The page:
Whitehouse: Obama’s New Consumer Financial Protection Agency is a Step Forward for Rhode Islanders Caught in Credit Traps
Washington, D.C. - President Obama's new plan to toughen federal regulation of financial products like mortgages, credit cards, and retirement accounts will help level the playing field for Rhode Islanders like Ryan Kamphuis, who saw his interest rate skyrocket when he paid one bill late after having been hospitalized for weeks, U.S. Senator Sheldon Whitehouse (D-RI) said today.
The White House this week announced a comprehensive regulatory reform plan that includes the creation of a new federal entity, the Consumer Financial Protection Agency, to oversee consumer financial products, such as subprime mortgages and high-interest credit cards, the abuse of which contributed to the current financial crisis,. The agency's mission would be to strengthen protections against unfair lending practices and ensure that information about financial products is transparent, simple, and easy to understand.
"President Obama's plan will help make sure banks and credit card companies play it straight," said Whitehouse, who has cosponsored the Financial Product Safety Commission Act of 2009 (S. 566), legislation to create such an agency. "Rhode Islanders like Ryan Kamphuis deserve no less."
Whitehouse is the author of two measures to encourage lower interest rates and require banks to abide by tougher state laws against abusive lending practices. At a roundtable discussion at the John Hope Settlement House earlier this month, he talked with Kamphuis, of East Greenwich, and several other Rhode Islanders about the impact of high interest rates and other credit card tricks and traps on their families and businesses.
Kamphuis was told his 29.99 percent interest rate would return to normal after six months of consistent, on-time payments - but after six months, the bank refused to lower his payments. "The answer I ultimately got from Bank of America is, ‘we don't have to so we aren't going to,'" he said.
Felice Fleury of Tiverton, who owns a drywall and plastering business, received notices that her family's credit card rates would go from 7.90 percent to 19.99 percent, and from 8.90 percent to 24.99 percent, even though they never missed a payment in sixteen years and always paid more than the minimum. Bill Floriani, from North Providence, also saw his interest rates go up from 12 percent to 25 percent on one card, and from 9 percent to 17 percent on another, though he had never paid late or missed a payment.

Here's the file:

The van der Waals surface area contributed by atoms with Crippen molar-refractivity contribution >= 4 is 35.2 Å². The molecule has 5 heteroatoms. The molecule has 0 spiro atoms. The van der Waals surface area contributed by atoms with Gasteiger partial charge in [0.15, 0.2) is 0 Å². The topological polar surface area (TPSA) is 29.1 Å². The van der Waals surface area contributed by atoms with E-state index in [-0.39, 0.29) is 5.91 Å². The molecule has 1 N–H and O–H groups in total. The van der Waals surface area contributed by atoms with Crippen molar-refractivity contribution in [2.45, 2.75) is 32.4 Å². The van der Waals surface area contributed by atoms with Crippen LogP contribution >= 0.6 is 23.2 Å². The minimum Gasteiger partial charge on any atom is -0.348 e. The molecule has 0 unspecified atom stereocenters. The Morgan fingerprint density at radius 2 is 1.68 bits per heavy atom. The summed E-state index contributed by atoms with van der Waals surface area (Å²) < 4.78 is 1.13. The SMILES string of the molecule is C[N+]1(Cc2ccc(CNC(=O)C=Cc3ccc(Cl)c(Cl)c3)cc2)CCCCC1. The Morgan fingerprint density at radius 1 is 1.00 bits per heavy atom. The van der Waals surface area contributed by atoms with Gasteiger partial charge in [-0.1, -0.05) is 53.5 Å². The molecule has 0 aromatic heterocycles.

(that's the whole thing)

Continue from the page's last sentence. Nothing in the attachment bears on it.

Doug Corey, of North Scituate, described seeing the interest rate on his credit card more than double, from 12.74 percent to 28.99 percent, after two months in which he paid less than the minimum. "I have never missed an auto loan or a mortgage payment and I have a good credit score," he wrote Whitehouse in an e-mail message. "This is now all on the brink of being lost." In March, at Whitehouse's invitation, Corey testified about his experience before a hearing of the Senate Judiciary Subcommittee on Administrative Oversight and the Courts.
The White House plan builds on a new credit card reform law, enacted in May, to prohibit abusive practices that keep many Americans like these four Rhode Islanders in a "sweatbox" of mounting debt. Whitehouse cosponsored that legislation, and has separately introduced two other measures to crack down on unfair credit practices: the Consumer Credit Fairness Act (S. 257) would provide incentives for credit companies to keep interest rates reasonable; and the Empowering States' Right to Protect Consumers Act of 2009 (S. 255) would restore to each state the ability to protect its citizens from unscrupulous lenders based in other states.
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